Sunday, January 17, 2010

When God Pulled The Curtain

As I walked to lunch, about 1 pm, I noticed that it was much cooler than when I went to teach my class an hour before.  The sun was shining, but it was not bright with very few clouds in the sky.  Strange.  It wasn’t until I was returning to my room that I learned that India was experiencing an annular eclipse, the longest solar eclipse of the millennium.  I turned on a local TV channel and heard the reports of the eclipse from cities in the north and south.  In Haridwar, near the Ganges River, 1 million people gathered to take a “holy dip” after the eclipse, while in Bangalore, school children were out of the classroom looking through any dark negative they could find to gaze at the “ring of fire,” as it wasn’t a total eclipse.

India is a country that is ripe with myth, folklore and superstition.  Astrologers do a brisk business every day, but Friday they surely did well as they interpreted the occasion of this solar phenomenon.  Here are some of the myths from Friday’s episode.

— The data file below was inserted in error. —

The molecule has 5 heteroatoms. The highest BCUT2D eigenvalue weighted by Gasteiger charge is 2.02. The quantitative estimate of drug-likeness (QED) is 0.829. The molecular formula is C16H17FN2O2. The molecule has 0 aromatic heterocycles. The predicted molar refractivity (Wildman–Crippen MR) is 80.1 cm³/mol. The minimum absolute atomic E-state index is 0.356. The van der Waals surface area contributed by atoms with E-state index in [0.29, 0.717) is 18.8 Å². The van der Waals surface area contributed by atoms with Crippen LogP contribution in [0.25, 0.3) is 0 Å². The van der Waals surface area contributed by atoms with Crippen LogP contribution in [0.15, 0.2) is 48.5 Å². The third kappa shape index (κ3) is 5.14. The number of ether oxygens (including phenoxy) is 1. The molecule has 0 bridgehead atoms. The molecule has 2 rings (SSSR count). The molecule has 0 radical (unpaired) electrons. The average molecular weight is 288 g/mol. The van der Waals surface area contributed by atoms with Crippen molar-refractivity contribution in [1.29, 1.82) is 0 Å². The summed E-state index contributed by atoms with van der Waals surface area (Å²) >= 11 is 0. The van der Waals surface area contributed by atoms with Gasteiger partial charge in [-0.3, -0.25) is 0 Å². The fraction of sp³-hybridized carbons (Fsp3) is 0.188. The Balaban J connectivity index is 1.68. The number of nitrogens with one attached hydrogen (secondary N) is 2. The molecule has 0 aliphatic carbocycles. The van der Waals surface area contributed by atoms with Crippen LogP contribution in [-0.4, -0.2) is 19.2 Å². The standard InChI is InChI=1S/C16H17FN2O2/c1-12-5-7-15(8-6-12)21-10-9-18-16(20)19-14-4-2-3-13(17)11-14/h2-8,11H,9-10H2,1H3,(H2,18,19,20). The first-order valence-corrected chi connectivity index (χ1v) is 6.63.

• It’s believed that god (they didn’t say which one and there are 300 million of them) pulled the curtain on the world to collaborate with other deities, leaving the earth in darkness.

• If you have made food that day it was no longer fit to eat and poisoned.  To take out the poison one should put grass in it, or better yet, throw it out.  No one should eat during the time of the eclipse. 

• If a woman is pregnant she should certainly stay inside until after the eclipse as the baby will surely have a birth defect if out in the open at this time.

• The devout should pray to their gods, saying as many mantras as they can think of, during an eclipse.

• Taking a dip in the Ganges after the eclipse is believed to remove sin from the dipee. 

The eclipse took place when, here in the southern state of Tamil Nadu, the people were celebrating Pongal, the harvest festival.  Since the eclipse took place during this sacred time some astrologers have determined that this will be an inauspicious year, not the best year for weddings or business.

Of course not all Indians are bound by these myths.  In the IT capital of Bangalore not only did young people not refrain from eating, while gazing at the sun they had tea and snacks and the ice cream vendor did zesty business.